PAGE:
We are not maximizing on AGOA benefit: Shelile



MASERU – Lesotho experienced a 10 percent decline in its clothing exports to the United States of America (US) under the African Growth and Opportunity Act (AGOA).  Additionally, four years ago, it lost its position as the foremost textile exporter in the sub-Saharan Africa. This is according to Mokhethi Shelile, the Minister of Trade, Industry, Business Development and Tourism. He was speaking during the post budget gala dinner  on Wednesday this week.

AGOA, which is a component of US trade legislation, grants specific privileges to Sub-Saharan African beneficiary countries by allowing them special access to the American market for their exports. Although most products that are eligible under the US Generalized System of Preferences (GSP) also qualify under AGOA, the coverage provided by AGOA is considerably broader.

AGOA is currently the only preferential market access arrangement that grants qualifying Sub-Saharan African countries duty-free access to the US market for various products, including textiles, clothing, motor vehicles, agricultural products, and more. Over the years Lesotho, which has been very successful in exporting garments to the United States, has experienced fluctuations in its exports under AGOA. Lesotho is one of 35 Sub-Saharan African countries that benefit from preferential access to the United States market through AGOA.

According to reports by AGOA, about 6,700 products from Lesotho enjoy duty-free status when imported into the US. These preferences are currently available until end September 2025, unless AGOA legislation is extended or is replaced by another arrangement beyond that date.

Lesotho’s preferential market access to the United States includes: 39 percent duty-free under general US tariff rules (MFN – Normal Tariff Relations), 46 percent duty-free under AGOA/GSP general preferences, and 12 percent duty-free under AGOA’s textile provisions. However, over the years Lesotho has enjoyed high but gradually declining exports to the United States under AGOA. In 2015, Lesotho’s exports under AGOA were over US$299.3 million which is equivalent  to M5,679,846,030 billion, which decreased to about US$289.1 million (M5,495,791,000 billion) in 2017 and till today the graph keeps going down.

Shelile said that the textile sector in Lesotho requires rejuvenation in order to thrive once again. “Lots of jobs have been lost in the textile industry over the years, thus, we are embarking in Textile Revitalization Programme, because we want to do it differently,” he said. He added that there has been a prevailing notion that Americans are purchasing less since the onset of COVID-19. Nevertheless, he emphasized that they have now uncovered evidence to refute this claim.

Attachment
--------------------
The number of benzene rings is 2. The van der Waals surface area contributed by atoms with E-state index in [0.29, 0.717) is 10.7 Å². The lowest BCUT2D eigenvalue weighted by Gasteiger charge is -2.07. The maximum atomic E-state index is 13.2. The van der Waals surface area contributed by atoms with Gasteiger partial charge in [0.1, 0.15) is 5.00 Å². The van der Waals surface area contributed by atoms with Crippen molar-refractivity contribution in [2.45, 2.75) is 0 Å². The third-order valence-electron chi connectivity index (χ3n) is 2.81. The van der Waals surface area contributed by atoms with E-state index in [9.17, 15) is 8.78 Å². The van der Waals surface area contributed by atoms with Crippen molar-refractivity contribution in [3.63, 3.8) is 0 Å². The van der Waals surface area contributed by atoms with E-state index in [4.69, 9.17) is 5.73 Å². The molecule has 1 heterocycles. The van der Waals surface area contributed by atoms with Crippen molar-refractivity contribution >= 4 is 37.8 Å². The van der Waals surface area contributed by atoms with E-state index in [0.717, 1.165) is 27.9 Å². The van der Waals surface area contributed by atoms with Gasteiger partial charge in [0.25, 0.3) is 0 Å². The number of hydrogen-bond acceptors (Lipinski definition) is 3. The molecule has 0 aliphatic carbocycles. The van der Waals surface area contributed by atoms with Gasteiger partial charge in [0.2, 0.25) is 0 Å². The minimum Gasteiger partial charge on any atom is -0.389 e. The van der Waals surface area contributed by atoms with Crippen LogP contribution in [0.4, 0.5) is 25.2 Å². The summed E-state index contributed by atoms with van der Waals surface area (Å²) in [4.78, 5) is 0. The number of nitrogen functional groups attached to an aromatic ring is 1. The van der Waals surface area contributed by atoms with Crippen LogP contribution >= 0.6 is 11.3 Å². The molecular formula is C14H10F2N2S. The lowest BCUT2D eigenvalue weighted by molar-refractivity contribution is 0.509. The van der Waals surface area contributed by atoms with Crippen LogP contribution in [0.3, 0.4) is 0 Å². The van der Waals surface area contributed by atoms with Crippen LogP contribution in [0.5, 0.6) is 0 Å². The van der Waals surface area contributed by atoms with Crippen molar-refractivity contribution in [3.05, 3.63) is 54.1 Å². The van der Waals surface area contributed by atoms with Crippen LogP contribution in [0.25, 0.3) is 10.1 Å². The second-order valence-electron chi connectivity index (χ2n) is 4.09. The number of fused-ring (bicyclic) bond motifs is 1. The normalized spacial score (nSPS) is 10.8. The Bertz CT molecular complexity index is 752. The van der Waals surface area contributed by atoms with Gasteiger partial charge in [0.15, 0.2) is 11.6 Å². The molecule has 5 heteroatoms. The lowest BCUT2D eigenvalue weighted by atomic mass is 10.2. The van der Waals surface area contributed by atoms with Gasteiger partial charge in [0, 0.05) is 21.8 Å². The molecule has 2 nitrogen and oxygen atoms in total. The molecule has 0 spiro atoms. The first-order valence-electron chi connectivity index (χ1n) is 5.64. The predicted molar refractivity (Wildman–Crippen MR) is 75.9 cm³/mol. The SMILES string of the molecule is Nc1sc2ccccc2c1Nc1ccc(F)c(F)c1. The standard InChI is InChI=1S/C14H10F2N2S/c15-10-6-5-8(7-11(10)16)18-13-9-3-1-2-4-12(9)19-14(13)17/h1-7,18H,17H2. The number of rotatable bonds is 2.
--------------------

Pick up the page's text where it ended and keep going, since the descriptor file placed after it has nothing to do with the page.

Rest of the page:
“The fact is Americans continue to purchase clothing, with several countries, including Ethiopia, Kenya, and Madagascar, experiencing significant increases in exports to the US in 2021/2022. Ethiopia saw a 33 percent increase, Kenya 21 percent, and Madagascar 43 percent,” he said. However, he said Lesotho exports decreased by 10%.

Shelile said Lesotho held the top position as a textile exporter four years ago but, unfortunately, it has since lost that ranking. “We currently on number three and that indicates that we are not putting in enough effort,”  he said adding that Ethiopia managed to achieve an increase even without AGOA , since it was removed from it, but still managed to obtain growth. “The issue with Lesotho lies in their focus on simple tasks like cutting, sewing, and shipping products, and they need to introduce the concept of Free on Board (FOB) to bring about transformation,” he said explaining Free on Board as doing everything from scratch, from designing, cutting, sowing to shipping.

Through FOB, he said Lesotho will receive the entire sum of money, unlike the current situation where Taiwan receives approximately 60 percent, while Lesotho only receives funds for labor, electricity, and transportation. Nevertheless, he emphasized that the transformation necessitates financial resources. During the Budget Speech Dr Ret’selisitsoe  Matlanyane  said the textile and apparel sector is a cornerstone of Lesotho’s economy, accounting for one-third of GDP and 43 percent exports in 2021, and employing over 40,000 workforce.

“Plans to further bolster employment include the creation of 8,000 to 10,000 new jobs by 2024-2025, facilitated by the completion of 16 factory shells in Ha Belo and enhancements to laundry facilities,” she said. Additionally, the sector’s growth initiatives, such as supporting FOB operations, are expected to generate an additional 5,000 jobs through the establishment of two new factories in 2024.

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